"Lifeguard Station" by U.S. National Park Service , public domain

Gulf Islands

Coastal Artillery Tour

brochure Gulf Islands - Coastal Artillery Tour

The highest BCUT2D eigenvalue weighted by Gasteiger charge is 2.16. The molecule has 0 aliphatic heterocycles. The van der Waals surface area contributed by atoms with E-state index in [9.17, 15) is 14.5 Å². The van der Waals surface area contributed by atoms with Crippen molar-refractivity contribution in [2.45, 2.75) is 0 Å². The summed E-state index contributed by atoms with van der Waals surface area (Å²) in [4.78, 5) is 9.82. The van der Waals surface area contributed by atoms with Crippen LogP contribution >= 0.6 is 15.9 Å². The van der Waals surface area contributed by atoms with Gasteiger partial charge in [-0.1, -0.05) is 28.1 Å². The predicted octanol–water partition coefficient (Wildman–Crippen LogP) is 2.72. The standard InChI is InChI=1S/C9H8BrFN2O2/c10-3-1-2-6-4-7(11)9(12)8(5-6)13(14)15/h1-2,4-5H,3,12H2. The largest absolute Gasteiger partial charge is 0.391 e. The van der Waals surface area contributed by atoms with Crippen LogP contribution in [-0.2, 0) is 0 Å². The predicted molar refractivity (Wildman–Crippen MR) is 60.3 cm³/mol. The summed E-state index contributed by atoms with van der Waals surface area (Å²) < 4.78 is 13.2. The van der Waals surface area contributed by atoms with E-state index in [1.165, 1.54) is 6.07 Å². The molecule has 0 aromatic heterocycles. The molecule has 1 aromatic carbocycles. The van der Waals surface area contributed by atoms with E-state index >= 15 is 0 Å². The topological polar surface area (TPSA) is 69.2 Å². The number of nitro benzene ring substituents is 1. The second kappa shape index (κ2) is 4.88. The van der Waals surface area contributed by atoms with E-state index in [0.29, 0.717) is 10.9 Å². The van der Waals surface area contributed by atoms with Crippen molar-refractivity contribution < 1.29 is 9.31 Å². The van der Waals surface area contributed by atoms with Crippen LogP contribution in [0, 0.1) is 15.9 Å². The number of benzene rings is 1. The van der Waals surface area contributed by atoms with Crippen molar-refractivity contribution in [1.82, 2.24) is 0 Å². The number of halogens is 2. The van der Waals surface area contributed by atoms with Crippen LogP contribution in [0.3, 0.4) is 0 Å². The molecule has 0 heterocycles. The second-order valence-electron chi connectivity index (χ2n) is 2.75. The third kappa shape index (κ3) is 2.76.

National Park Service U. S. Department of Interior Gulf Islands National Seashore Coast Artillery Self-guided Tour Battery Cullum at the instant of firing, 1930 “It felt like the world was ending.” McHenry Harry, 1935 When Langdon’s guns went into action the vibrations could be felt all the way to Pensacola across the bay. McHenry Harry recalled the first time he pulled the lanyard, the cord which activated the firing mechanism: “It felt like the world was ending.” His hat blew off, his pants split, and he could see concussions rippling through the sand. Homeland Security through World War II Before the age of nuclear weapons, “homeland security” meant “harbor defense.” In the absence of long-range airplanes, intercontinental ballistic missiles, and amphibious assault equipment, any potential attack on the U.S. (except from Canada or Mexico) required capturing harbors to unload armies and supplies. Protecting the harbors protected the entire country, and harbor defenses received our best technologies and most powerful weapons. The success of Fort McHenry in keeping the British fleet out of Baltimore Harbor in the War of 1812 inspired the “Star-Spangled Banner” and the building of castle-like forts to defend other harbors from 1817 to 1870. For centuries, cannons fired round balls and ships were made of wood. Against these threats, masonry forts like Pickens and Barrancas were unbeatable. Simply building such forts at all major harbors effectively closed them to foreign navies and the armies they might bring. But by the end of the Civil War in 1865 all this had changed. Revolutionary inventions including rifled cannon and ironclad warships had defeated harbor defenses. New defenses were needed. 2 Coast Artillery Self-guided Tour Underwater mine defenses (shown here about 1910) were used at Pensacola from 1894 until 1926. Protecting harbors against modern navies required new weapons and tactics, and eventually a new branch of the U.S. Army, the Coast Artillery Corps (CAC). The CAC used underwater mines, searchlights, complex systems for tracking moving targets at sea, and huge guns in concrete batteries. The threat of fast motorboats led to rapid-firing artillery, airplanes led to anti-aircraft artillery, and every new naval threat was countered by new defenses. By the 1930’s, the job of defending Pensacola Bay fell to the 13th Coast Artillery Regiment, headquartered at Fort Barrancas Army Post, on what is now the western half of Pensacola Naval Air Station. A 10-minute ferry ride took the men across the bay to Fort Pickens, where a smaller army post area supported all of the active gun batteries. Summer encampments housed Florida National Guard units and Reserve Officers Training Corps (ROTC) students from The Citadel, University of Alabama, Mississippi State, and Georgia Tech for weeks of training on anti-aircraft and heavy artillery, and the complex science of tracking a moving target across miles of featureless water by triangulation. Once on the island, men assigned to outlying batteries boarded a narrow-gauge train, dubbed the B&F for “back and forth” railroad, that made the 3-mile run twice daily. A soldier missing the train had a tiring hike through the soft island sand to his destination, watching for rattlesnakes. For the plotting crew, the triangulation tracking system required coordinated spotting to the ringing of a 15- or 20-second time interval bell, using precision optics, and doing complex calculations while National Park Service 3 Dressed in dark blue denim fatigue uniforms, artillerymen posed next to a 12-inch artillery shell for Battery Pensacola, circa 1910 under stress. Far greater hazards were encountered at gun drills. Guns weighing as much as 58 tons, projectiles over 1000 lbs., and large amounts of high explosives presented constant dangers. Even when everything worked right, the concussion of firing the big guns could knock a man breathless. Hearing problems were so common that the condition was called “Artilleryman’s Ear.” When things went wrong, men were maimed or killed. Tensions were high after Pearl Harbor and German U-boats sank ships in the Gulf of Mexico in 1942, but by 1943 the tide of war turned in favor of the Allies. The last batteries built at Pickens and McRee were completed that year, but never armed. New technologies of that war, including jet airplanes, ballistic missiles, and the atomic bomb, made harbor defense less important to homeland security. Fort Pickens and the Fort Barrancas Army Post closed in 1947. Guns, railroad tracks, and steel towers were salvaged, leaving only concrete remains. Now gulls call and children play where powerful weapons once shook the earth and stood ready to defend the country. Not long ago, these concrete bunkers were vital to homeland defense. Their time has passed even as the story continues, and new threats demand new defenses. To learn more about harbor defense, tour the concrete batteries or read The Soldiers Story: The 13th Coast Artillery at Pensacola, 1930-1947, available in park bookstores. 4 Coast Artillery Self-guided Tour Touring the Batteries The following is a brief guide to the concrete batteries on the western end of Santa Rosa Island. You may visit the structures mentioned in this guide partially by driving, hiking or by biking. While visiting the batteries observe the following safety tips: Obey all signs that designate safety hazards of closed areas. Use caution when on top of any of the structures. Carry a flashlight for use in unlit or dimly lighted areas. Protect your feet; wear shoes. Report any vandalism you see to the nearest park empolyee. 1. Battery Pensacola, located in the center of Fort Pickens, illustrates the evolution of coastal defenses from brick and stone fortifications to modern reinforced concrete. Completed in 1899, Battery Pensacola mounted two 12-inch rifles on disappearing carriages capable of firing 1,070 lb. shells approximately 8 miles. The battery was declared surplus in 1933. Its guns were removed in 1934 and its carriages sold for scrap in 1942. 2. Battery Trueman was named for Major Alexander Trueman of Maryland who died of wounds received in action with Indians in 1792. Positioned on the western end of the island north of the harbor entrance, the battery was built in 1905 and mounted two 3-inch rapid-fire guns designed to defend the bay entrance against fast torpedo boats and minesweepers. National Park Service 5 3. Battery Payne was named for U.S. Army 1st Lieutenant Matthew M. Payne of Virginia who served in both the War of 1812 and Mexican American War. Constructed in 1904, Battery Payne was designed and had a similar mission as Battery Trueman. 4. Battery Van Swearingen was named for Captain Joseph Van Swearingen who was killed in action against the Seminole Indians at the battle of Okee-cho-bee. The threat of war with Spain prompted the immediate construction of this battery in 1898. Two 4.7 inch guns were mounted on pedestal carriages. By 1917 the guns were obsolete and dismounted. In 1922 the battery was given a new mission to serve a a Range Finder Station for the 3-inch rapid-fire batteries. 5. Batteries Cullum and Sevier were built in 1896-98 as one four-gun, 10-inch battery and named in honor of Brig. Gen. George W. Cullum, author of the Biographical Register of the Officers and Graduates of the United States Military Academy, published in three volumes in 1890. In 1916, the battery was divided for better fire control, the west end becoming Battery Sevier in honor of John Sevier, pioneer, soldier, and Tennessee’s first governor. The 10-inch guns were removed in 1942, and Battery Trueman was relocated to old Battery Cullum in 1943. 6. Battery #234 and its twin, Battery #233 on Perdido Key, were designed to house 6-inch guns with curved shields from cast-steel four to six inches thick. The shields provided protection against machine gun and light artillery fire. Although the batteries received their shields and barbette carriages in 1946, the 6-inch guns were never received. The guns, shields, and barbette carrages present today were placed there in 1976 through the cooperation of the Smithsonian Institution and are identical to the type of guns that would have been emplaced by the Army. The tower adjacent to Battery #234 was to be used to direct gunfire from Battery #234’s 6-inch shield guns. 7. Battery Cooper was named for Lieutenant George Cooper who was killed in action at Mivital, Philippine Islands in 1900. Battery Cooper mounted two 6-inch guns on disappearing carriages. During World War I (1917) the guns were removed for use on railway mounts in France. 8. Battery Worth was named in honor of Bvt. Maj. Gen. William J. Worth who was the first to plant the U.S. flag on the Rio Grande in 1847. Completed in 1899, Battery Worth housed eight 12-inch mortars in two gun pits. Four of the mortars were active until 1942. That year, the 6 Coast Artillery Self-guided Tour Firing a 12-mortar at Battery Worth, 1905 Projectiles weighing up to 900 pounds had a maximun range of 9 miles. two-story tower was added and the battery became essential for Army-Navy defense, becoming the Harbor Entrance Control Post and the Harbor Defense Command Post (HECP/HDCP). 9. Battery Langdon was named in honor of Brig. Gen. Loomis L. Langdon, who served at Fort Pickens in 1861 and returned as commander in 1885. When completed in 1923 the battery boasted two 12-inch guns. During 1942-43, massive concrete casemates with walls 10 feet thick and overhead masonry 17 feet thick were added to protect the guns and crew. Glossary of Terms Barbette: an open platform from which guns fire. Battery: emplacement for two or more pieces of artillery. Casemate: a fortified chamber from which guns fire. Disappearing carriage: gun carriage lowered by its own recoil behind the walls of the battery for safety and quickness in reloading. Emplacement: the space or platform for artillery pieces. Mortar: a short cannon used for propelling shells at high angles. Ordnance: artillery supplies including weapons, ammunition, vehicles, and maintenance tools. Projectile: an object fired from a gun by an explosive propelling charge, such as a bullet, shell, solid shot, rocket or grenade. Rifling: a system of spiral groves cut in the inner surface of the gun barrel to give the projectile a rotating motion and thus render its flight more accurate. 12-inch, 10-inch, etc.: refers to the diameter of a projectile. National Park Service 7 National Park Service U. S. Department of Interior Gulf Islands National Seashore 1801 Gulf Breeze Parkway Gulf Breeze, FL 32563 Insignia, 13th Coast Artillery Regiment, U. S. Coast Artillery Corps EXPERIENCE YOUR AMERICA 1/14